Episode 127-“Poetry Month with Amber Norgarrd”

By Damien Newbie Writers Podcast Comments Off on Episode 127-“Poetry Month with Amber Norgarrd”

The Newbie Writers’ Podcast

Guest: Amber Jerome~Norrgard

websites are: www.amberjeromenorrgard.com and www.six2ninepublications.com

Tell us about revamping your books, what inspired you to do so and what was the process and what were the results so far?

Tell us about the Color of Dawn and The Eve of Leaving.

What is your process? How do you fit in writing with everything else you’re doing.

I’m impressed with the classes you teach, tell us how you got that great gig!

It’s National Poetry month, let’s talk about your poetry!

Tell us about 629 Publishing – Catharine calls it author assist, can you help us define this style of publishing, what is the vetting process and why would an author chose to help fund part of publishing their own books – what are the advantages?

 Word of the week

 Poem of the week – for National Poetry Month


Billy Collins

Remember the 1340s? We were doing a dance called the Catapult.

You always wore brown, the color craze of the decade,

and I was draped in one of those capes that were popular,

the ones with unicorns and pomegranates in needlework.

Everyone would pause for beer and onions in the afternoon,

and at night we would play a game called “Find the Cow.”

Everything was hand-lettered then, not like today.


Where has the summer of 1572 gone? Brocade and sonnet

marathons were the rage. We used to dress up in the flags

of rival baronies and conquer one another in cold rooms of stone.

Out on the dance floor we were all doing the Struggle

while your sister practiced the Daphne all alone in her room.

We borrowed the jargon of farriers for our slang.

These days language seems transparent, a badly broken code.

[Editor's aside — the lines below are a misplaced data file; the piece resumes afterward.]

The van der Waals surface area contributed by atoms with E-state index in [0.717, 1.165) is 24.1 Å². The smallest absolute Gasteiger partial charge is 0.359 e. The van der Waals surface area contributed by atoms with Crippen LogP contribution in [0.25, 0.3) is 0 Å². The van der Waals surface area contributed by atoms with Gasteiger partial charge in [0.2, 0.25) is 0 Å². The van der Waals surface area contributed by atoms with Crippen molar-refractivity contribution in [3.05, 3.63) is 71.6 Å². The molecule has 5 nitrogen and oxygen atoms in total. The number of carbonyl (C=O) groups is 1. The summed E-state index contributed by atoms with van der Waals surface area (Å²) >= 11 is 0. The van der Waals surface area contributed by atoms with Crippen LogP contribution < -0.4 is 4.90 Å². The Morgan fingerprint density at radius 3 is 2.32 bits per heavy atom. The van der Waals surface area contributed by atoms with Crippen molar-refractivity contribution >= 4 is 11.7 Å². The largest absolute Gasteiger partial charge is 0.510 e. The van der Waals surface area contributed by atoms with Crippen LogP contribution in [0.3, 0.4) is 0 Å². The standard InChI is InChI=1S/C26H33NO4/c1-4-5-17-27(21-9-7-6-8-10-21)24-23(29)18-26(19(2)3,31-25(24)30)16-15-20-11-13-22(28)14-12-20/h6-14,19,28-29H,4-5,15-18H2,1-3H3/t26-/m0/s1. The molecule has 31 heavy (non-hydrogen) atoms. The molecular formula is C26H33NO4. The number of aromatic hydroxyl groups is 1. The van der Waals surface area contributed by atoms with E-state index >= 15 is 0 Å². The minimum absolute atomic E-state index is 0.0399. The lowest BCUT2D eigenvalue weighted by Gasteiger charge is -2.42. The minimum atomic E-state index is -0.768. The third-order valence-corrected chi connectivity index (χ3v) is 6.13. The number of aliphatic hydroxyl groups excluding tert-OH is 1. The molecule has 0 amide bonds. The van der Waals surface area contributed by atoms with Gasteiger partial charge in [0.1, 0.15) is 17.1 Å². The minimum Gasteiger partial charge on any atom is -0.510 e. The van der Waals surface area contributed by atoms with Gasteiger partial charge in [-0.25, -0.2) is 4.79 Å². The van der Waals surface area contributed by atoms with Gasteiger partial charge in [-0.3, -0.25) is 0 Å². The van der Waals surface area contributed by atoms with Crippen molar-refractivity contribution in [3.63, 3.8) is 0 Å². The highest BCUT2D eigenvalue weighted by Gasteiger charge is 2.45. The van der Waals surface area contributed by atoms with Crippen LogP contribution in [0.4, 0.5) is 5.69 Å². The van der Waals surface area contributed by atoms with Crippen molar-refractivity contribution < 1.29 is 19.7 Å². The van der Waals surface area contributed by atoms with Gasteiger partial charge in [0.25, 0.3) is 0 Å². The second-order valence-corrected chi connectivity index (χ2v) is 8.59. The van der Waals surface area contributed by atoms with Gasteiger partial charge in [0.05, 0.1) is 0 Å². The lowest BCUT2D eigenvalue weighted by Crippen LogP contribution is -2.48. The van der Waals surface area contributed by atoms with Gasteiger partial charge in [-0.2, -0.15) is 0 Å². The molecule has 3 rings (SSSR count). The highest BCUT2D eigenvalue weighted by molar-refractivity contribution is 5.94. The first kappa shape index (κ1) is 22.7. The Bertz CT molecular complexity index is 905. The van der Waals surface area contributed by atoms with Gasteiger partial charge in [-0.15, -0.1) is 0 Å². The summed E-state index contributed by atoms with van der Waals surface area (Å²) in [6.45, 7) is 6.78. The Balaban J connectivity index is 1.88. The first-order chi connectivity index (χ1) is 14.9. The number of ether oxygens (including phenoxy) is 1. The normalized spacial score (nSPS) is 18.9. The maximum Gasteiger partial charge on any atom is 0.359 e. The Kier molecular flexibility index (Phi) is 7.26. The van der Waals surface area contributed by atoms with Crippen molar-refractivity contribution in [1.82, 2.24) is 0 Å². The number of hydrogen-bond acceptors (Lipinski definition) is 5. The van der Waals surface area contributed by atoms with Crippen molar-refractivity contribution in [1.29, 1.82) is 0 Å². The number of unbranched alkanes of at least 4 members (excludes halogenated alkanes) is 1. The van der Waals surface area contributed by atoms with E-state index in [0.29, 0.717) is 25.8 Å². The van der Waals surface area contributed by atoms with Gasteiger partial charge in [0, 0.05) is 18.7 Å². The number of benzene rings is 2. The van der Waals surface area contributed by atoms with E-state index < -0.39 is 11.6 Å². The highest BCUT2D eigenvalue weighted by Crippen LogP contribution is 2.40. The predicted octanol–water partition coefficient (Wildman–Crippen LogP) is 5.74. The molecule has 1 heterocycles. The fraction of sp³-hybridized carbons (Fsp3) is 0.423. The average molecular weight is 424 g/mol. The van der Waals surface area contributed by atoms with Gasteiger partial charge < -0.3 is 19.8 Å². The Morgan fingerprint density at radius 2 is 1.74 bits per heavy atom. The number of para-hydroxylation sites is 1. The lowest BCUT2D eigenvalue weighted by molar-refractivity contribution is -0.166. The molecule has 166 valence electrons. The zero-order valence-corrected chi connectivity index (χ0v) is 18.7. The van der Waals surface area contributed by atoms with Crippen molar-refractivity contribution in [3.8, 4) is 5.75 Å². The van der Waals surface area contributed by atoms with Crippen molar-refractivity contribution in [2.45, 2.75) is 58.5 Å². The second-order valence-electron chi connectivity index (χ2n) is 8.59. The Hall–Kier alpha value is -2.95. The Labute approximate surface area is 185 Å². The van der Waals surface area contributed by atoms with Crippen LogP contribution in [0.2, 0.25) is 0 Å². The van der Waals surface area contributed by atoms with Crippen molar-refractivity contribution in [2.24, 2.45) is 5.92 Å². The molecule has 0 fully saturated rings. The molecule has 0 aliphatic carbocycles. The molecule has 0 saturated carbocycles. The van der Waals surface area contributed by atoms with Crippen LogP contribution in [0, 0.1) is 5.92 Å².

The 1790s will never come again. Childhood was big.

People would take walks to the very tops of hills

and write down what they saw in their journals without speaking.

Our collars were high and our hats were extremely soft.

We would surprise each other with alphabets made of twigs.

It was a wonderful time to be alive, or even dead.


I am very fond of the period between 1815 and 1821.

Europe trembled while we sat still for our portraits.

And I would love to return to 1901 if only for a moment,

time enough to wind up a music box and do a few dance steps,

or shoot me back to 1922 or 1941, or at least let me

recapture the serenity of last month when we picked

berries and glided through afternoons in a canoe.


Even this morning would be an improvement over the present.

I was in the garden then, surrounded by the hum of bees

and the Latin names of flowers, watching the early light

flash off the slanted windows of the greenhouse

and silver the limbs on the rows of dark hemlocks.


As usual, I was thinking about the moments of the past,

letting my memory rush over them like water

rushing over the stones on the bottom of a stream.

I was even thinking a little about the future, that place

where people are doing a dance we cannot imagine,

a dance whose name we can only guess.


Okay, you knew this was coming. Write a poem. One way to start is to get a poetry app that offers a collection of random words, then spin those words into something with at least some meaning. If you didn’t need to mean anything – what poem would you write?

Tortured Sentences:

Personally watching channel 2 is a way for me to sit back and remember the time I shared with my grandmother and grandfather. I remember sitting around drinking hot chocolate while grandfather drinks his coffee talking about the ruthless killings around the bay area.

Shout Out:

To my Nanna: Iris Wale. May you finally rest in peace.


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